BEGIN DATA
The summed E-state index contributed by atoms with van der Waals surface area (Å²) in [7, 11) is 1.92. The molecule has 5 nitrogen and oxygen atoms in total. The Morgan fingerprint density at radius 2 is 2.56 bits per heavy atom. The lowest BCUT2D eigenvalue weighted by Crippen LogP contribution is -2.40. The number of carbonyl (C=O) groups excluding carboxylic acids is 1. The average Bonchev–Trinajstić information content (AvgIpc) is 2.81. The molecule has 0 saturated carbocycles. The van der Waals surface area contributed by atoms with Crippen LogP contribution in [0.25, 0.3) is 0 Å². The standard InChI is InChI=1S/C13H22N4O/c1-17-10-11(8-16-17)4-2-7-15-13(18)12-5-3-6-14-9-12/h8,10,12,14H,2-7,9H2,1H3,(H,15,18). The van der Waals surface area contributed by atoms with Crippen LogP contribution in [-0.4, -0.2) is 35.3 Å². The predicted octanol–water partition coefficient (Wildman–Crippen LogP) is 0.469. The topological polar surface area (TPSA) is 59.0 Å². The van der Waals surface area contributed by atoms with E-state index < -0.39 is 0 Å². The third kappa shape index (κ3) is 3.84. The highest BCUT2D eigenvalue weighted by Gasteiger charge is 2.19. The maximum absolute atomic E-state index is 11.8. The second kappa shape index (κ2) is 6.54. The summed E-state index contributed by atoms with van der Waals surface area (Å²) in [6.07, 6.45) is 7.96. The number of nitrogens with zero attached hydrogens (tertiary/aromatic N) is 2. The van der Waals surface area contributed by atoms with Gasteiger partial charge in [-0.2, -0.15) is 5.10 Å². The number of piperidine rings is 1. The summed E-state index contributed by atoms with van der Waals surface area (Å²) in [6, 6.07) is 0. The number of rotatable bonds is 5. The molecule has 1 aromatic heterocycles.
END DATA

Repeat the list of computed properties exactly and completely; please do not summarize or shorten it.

The summed E-state index contributed by atoms with van der Waals surface area (Å²) in [7, 11) is 1.92. The molecule has 5 nitrogen and oxygen atoms in total. The Morgan fingerprint density at radius 2 is 2.56 bits per heavy atom. The lowest BCUT2D eigenvalue weighted by Crippen LogP contribution is -2.40. The number of carbonyl (C=O) groups excluding carboxylic acids is 1. The average Bonchev–Trinajstić information content (AvgIpc) is 2.81. The molecule has 0 saturated carbocycles. The van der Waals surface area contributed by atoms with Crippen LogP contribution in [0.25, 0.3) is 0 Å². The standard InChI is InChI=1S/C13H22N4O/c1-17-10-11(8-16-17)4-2-7-15-13(18)12-5-3-6-14-9-12/h8,10,12,14H,2-7,9H2,1H3,(H,15,18). The van der Waals surface area contributed by atoms with Crippen LogP contribution in [-0.4, -0.2) is 35.3 Å². The predicted octanol–water partition coefficient (Wildman–Crippen LogP) is 0.469. The topological polar surface area (TPSA) is 59.0 Å². The van der Waals surface area contributed by atoms with E-state index < -0.39 is 0 Å². The third kappa shape index (κ3) is 3.84. The highest BCUT2D eigenvalue weighted by Gasteiger charge is 2.19. The maximum absolute atomic E-state index is 11.8. The second kappa shape index (κ2) is 6.54. The summed E-state index contributed by atoms with van der Waals surface area (Å²) in [6.07, 6.45) is 7.96. The number of nitrogens with zero attached hydrogens (tertiary/aromatic N) is 2. The van der Waals surface area contributed by atoms with Gasteiger partial charge in [-0.2, -0.15) is 5.10 Å². The number of piperidine rings is 1. The summed E-state index contributed by atoms with van der Waals surface area (Å²) in [6, 6.07) is 0. The number of rotatable bonds is 5. The molecule has 1 aromatic heterocycles.